Leiston Abbey facts for kids
Leiston Abbey in Suffolk, England, was a religious house of Canons Regular following the Premonstratensian rule (White canons), dedicated to St Mary. Founded in c. 1183 by Ranulf de Glanville (c. 1112-1190), Chief Justiciar to King Henry II (1180-1189), it was originally built on a marshland isle near the sea, and was called "St Mary de Insula". Around 1363 the abbey suffered so much from flooding that a new site was chosen and it was rebuilt further inland for its patron, Robert de Ufford, 1st Earl of Suffolk (1298-1369). However, there was a great fire in c. 1379 and further rebuilding was necessary.
The house was suppressed in 1537. A Cartulary or monastic register survives. The Abbey's annual rolls of their court of wreck from 1378 to 1481 are a most important historical resource. A series of late visitations, and a list of abbots, are in Premonstratensian records.
The impressive remains of the second abbey stand in the fields to the west of the road going north out of Leiston towards Theberton. After the Abbey was closed the estate was granted to Charles Brandon, 1st Duke of Suffolk. The Abbey became a farm, the farmhouse being built into the abbey walls. A Georgian frontage was added to the house, which was extended in the 1920s. In 1928 the ruins and farm were bought by Ellen Wrightson for use as a religious retreat. At her death in 1946 she bequeathed the house, ruins, land and buildings to the Diocese of St Edmundsbury and Ipswich. It was purchased in 1977 to become the home of the Pro Corda Trust, a centre for the specialized education and training of chamber musicians. The site is managed by them, and is in the guardianship of English Heritage.
The old abbey
Ranulf de Glanville, who was born at Stratford St Andrew, married Bertha, daughter of Theobald de Valoines, Lord of Parham. In 1171 he founded the Priory of Augustinian canons at Butley, a few miles south of Leiston, on lands settled upon his wife by her father as a marriage endowment. The Premonstratensian house of Leiston ("Leystone") Abbey was planned less than a decade later, and a received date for its foundation was 1183. Close ties existed between the two houses, and with the Augustinian nuns at Campsey Priory, a de Valoines foundation established shortly before 1195.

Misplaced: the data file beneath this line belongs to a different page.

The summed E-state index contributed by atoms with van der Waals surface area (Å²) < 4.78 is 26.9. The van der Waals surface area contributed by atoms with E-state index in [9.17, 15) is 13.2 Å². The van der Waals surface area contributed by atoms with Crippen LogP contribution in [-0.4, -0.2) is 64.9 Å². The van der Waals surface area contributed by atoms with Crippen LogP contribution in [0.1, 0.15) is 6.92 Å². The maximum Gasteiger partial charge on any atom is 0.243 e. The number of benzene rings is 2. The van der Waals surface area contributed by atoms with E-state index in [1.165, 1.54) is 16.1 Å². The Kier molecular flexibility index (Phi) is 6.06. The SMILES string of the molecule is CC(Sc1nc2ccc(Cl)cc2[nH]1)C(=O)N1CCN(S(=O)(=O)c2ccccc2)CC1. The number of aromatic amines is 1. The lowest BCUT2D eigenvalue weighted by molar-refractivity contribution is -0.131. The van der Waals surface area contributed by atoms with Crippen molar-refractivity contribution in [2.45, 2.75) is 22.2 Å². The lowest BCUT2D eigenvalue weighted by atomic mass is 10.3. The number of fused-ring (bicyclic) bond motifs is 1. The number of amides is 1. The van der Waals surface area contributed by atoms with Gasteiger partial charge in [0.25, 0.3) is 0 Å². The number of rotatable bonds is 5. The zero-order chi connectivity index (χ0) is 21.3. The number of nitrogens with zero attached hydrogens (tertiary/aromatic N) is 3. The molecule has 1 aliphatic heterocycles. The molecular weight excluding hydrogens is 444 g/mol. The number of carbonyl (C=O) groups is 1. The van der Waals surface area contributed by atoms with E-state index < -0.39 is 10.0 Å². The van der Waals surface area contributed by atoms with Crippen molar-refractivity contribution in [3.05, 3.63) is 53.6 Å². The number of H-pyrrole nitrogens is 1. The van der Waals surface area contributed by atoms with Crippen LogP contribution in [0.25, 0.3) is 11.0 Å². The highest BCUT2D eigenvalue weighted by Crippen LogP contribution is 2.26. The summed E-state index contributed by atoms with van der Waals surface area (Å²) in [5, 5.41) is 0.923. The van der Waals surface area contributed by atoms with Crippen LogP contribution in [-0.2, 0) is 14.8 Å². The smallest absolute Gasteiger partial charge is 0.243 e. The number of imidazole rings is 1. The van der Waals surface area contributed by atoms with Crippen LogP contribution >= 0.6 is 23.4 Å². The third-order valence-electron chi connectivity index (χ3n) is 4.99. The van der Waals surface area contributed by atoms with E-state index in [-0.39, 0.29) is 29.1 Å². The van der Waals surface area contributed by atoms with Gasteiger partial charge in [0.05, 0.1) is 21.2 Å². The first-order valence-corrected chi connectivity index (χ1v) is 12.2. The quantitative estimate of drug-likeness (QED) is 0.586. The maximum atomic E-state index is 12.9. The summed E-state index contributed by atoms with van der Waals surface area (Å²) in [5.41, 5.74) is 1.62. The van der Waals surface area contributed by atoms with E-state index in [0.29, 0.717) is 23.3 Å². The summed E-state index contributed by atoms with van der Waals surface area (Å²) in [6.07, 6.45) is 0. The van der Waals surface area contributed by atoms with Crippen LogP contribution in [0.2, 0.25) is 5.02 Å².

The site of the Leiston old abbey is identified with that of a ruined chapel at Minsmere, which stands near the sea on a marsh-girt island approached by a causeway from Eastbridge. This belief, long uncertain, gained support from aerial photography which appeared to show cropmarks suggesting an extensive complex there. It has since been shown that the chapel was not part of the original abbey, but was constructed on the site of the original monastery church soon after its removal in 1363. The suggestion was made by Alfred Suckling in 1848 that Ranulf may have chosen a site which had been used for religious purposes in Anglo-Saxon times.
Before 1179 (in the presence of Richard de Luci) Henry II granted to Ranulf the manor of Leiston. He sought advice from the abbot of Welbeck Abbey, Nottinghamshire (a Premonstratensian house founded in 1140), who with the king's support visited Prémontré Abbey to obtain permission for Robert, abbot of Durford Abbey near Rogate, Sussex (founded from Welbeck after 1161), to transfer to Ranulf's abbey at Leiston. Robert borrowed canons from both Durford and Welbeck, apparently because Ranulf did not wish Leiston to owe any exaction to a senior house. One of these laid out the site over the course of two months. The manor of Leiston was confirmed to the canons by Pope Lucius III, and royal confirmation of the foundation was granted early in 1185, at which time the abbey church was already built. In this process Leiston Abbey exchanged its church of Knodishall for those of Aldringham and Leiston, formerly held by Butley Priory. An extensive series of foundation charters exists, including the confirmation by Archbishop Hubert Walter, Ranulf's nephew, of a Privilege of Pope Celestine III, granting, among many other rights, that of the free election of their abbot.